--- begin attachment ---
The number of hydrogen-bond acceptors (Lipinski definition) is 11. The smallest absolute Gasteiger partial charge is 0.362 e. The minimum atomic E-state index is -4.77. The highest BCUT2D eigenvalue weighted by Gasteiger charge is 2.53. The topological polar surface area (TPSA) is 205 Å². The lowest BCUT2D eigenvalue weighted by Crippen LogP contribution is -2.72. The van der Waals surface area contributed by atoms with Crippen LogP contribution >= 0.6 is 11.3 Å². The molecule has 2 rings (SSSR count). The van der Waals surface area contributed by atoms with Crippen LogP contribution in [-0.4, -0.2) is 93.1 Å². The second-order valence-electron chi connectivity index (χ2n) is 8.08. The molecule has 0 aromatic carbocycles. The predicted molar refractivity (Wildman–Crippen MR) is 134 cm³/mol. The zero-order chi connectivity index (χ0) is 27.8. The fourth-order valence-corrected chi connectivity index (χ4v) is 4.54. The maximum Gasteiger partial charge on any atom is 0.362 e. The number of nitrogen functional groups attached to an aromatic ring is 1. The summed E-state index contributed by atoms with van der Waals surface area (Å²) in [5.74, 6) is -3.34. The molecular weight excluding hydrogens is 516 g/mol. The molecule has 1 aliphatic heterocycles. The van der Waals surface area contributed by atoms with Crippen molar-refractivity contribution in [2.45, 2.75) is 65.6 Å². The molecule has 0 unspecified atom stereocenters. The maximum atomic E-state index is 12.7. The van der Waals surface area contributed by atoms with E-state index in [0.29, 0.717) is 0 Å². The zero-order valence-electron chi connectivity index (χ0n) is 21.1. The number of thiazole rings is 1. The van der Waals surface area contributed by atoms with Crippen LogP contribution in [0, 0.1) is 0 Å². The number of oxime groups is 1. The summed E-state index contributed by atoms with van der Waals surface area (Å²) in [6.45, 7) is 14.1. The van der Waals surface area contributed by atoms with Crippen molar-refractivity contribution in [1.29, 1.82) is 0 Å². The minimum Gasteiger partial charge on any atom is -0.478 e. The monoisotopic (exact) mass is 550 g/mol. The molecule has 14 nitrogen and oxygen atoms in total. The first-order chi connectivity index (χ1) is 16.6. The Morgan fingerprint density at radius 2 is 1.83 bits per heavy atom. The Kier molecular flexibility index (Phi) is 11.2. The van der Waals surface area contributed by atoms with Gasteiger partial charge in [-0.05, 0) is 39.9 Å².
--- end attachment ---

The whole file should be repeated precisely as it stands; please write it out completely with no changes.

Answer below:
The number of hydrogen-bond acceptors (Lipinski definition) is 11. The smallest absolute Gasteiger partial charge is 0.362 e. The minimum atomic E-state index is -4.77. The highest BCUT2D eigenvalue weighted by Gasteiger charge is 2.53. The topological polar surface area (TPSA) is 205 Å². The lowest BCUT2D eigenvalue weighted by Crippen LogP contribution is -2.72. The van der Waals surface area contributed by atoms with Crippen LogP contribution >= 0.6 is 11.3 Å². The molecule has 2 rings (SSSR count). The van der Waals surface area contributed by atoms with Crippen LogP contribution in [-0.4, -0.2) is 93.1 Å². The second-order valence-electron chi connectivity index (χ2n) is 8.08. The molecule has 0 aromatic carbocycles. The predicted molar refractivity (Wildman–Crippen MR) is 134 cm³/mol. The zero-order chi connectivity index (χ0) is 27.8. The fourth-order valence-corrected chi connectivity index (χ4v) is 4.54. The maximum Gasteiger partial charge on any atom is 0.362 e. The number of nitrogen functional groups attached to an aromatic ring is 1. The summed E-state index contributed by atoms with van der Waals surface area (Å²) in [5.74, 6) is -3.34. The molecular weight excluding hydrogens is 516 g/mol. The molecule has 1 aliphatic heterocycles. The van der Waals surface area contributed by atoms with Crippen molar-refractivity contribution in [2.45, 2.75) is 65.6 Å². The molecule has 0 unspecified atom stereocenters. The maximum atomic E-state index is 12.7. The van der Waals surface area contributed by atoms with E-state index in [0.29, 0.717) is 0 Å². The zero-order valence-electron chi connectivity index (χ0n) is 21.1. The number of thiazole rings is 1. The van der Waals surface area contributed by atoms with Crippen LogP contribution in [0, 0.1) is 0 Å². The number of oxime groups is 1. The summed E-state index contributed by atoms with van der Waals surface area (Å²) in [6.45, 7) is 14.1. The van der Waals surface area contributed by atoms with Crippen molar-refractivity contribution in [1.29, 1.82) is 0 Å². The minimum Gasteiger partial charge on any atom is -0.478 e. The monoisotopic (exact) mass is 550 g/mol. The molecule has 14 nitrogen and oxygen atoms in total. The first-order chi connectivity index (χ1) is 16.6. The Morgan fingerprint density at radius 2 is 1.83 bits per heavy atom. The Kier molecular flexibility index (Phi) is 11.2. The van der Waals surface area contributed by atoms with Gasteiger partial charge in [-0.05, 0) is 39.9 Å².